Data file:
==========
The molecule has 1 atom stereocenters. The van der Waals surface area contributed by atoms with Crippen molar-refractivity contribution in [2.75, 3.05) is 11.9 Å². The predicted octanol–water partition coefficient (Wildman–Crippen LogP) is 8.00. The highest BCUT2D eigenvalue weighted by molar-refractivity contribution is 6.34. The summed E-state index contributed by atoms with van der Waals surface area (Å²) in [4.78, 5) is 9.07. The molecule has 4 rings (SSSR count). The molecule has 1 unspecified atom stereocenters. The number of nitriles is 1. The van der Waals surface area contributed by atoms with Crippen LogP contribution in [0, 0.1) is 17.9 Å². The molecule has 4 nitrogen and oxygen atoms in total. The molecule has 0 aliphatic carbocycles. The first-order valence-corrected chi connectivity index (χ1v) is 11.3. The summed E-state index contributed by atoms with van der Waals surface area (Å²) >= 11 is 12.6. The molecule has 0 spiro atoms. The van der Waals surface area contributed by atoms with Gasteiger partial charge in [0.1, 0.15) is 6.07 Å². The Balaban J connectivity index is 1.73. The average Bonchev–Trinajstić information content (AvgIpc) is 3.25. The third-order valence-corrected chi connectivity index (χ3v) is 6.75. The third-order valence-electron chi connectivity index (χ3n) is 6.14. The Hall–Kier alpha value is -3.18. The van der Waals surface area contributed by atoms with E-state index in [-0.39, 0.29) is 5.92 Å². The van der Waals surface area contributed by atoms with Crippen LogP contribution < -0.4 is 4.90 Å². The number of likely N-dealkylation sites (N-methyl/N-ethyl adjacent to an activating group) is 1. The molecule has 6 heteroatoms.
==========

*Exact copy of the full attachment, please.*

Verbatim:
The molecule has 1 atom stereocenters. The van der Waals surface area contributed by atoms with Crippen molar-refractivity contribution in [2.75, 3.05) is 11.9 Å². The predicted octanol–water partition coefficient (Wildman–Crippen LogP) is 8.00. The highest BCUT2D eigenvalue weighted by molar-refractivity contribution is 6.34. The summed E-state index contributed by atoms with van der Waals surface area (Å²) in [4.78, 5) is 9.07. The molecule has 4 rings (SSSR count). The molecule has 1 unspecified atom stereocenters. The number of nitriles is 1. The van der Waals surface area contributed by atoms with Crippen LogP contribution in [0, 0.1) is 17.9 Å². The molecule has 4 nitrogen and oxygen atoms in total. The molecule has 0 aliphatic carbocycles. The first-order valence-corrected chi connectivity index (χ1v) is 11.3. The summed E-state index contributed by atoms with van der Waals surface area (Å²) >= 11 is 12.6. The molecule has 0 spiro atoms. The van der Waals surface area contributed by atoms with Gasteiger partial charge in [0.1, 0.15) is 6.07 Å². The Balaban J connectivity index is 1.73. The average Bonchev–Trinajstić information content (AvgIpc) is 3.25. The third-order valence-corrected chi connectivity index (χ3v) is 6.75. The third-order valence-electron chi connectivity index (χ3n) is 6.14. The Hall–Kier alpha value is -3.18. The van der Waals surface area contributed by atoms with E-state index in [-0.39, 0.29) is 5.92 Å². The van der Waals surface area contributed by atoms with Crippen LogP contribution < -0.4 is 4.90 Å². The number of likely N-dealkylation sites (N-methyl/N-ethyl adjacent to an activating group) is 1. The molecule has 6 heteroatoms.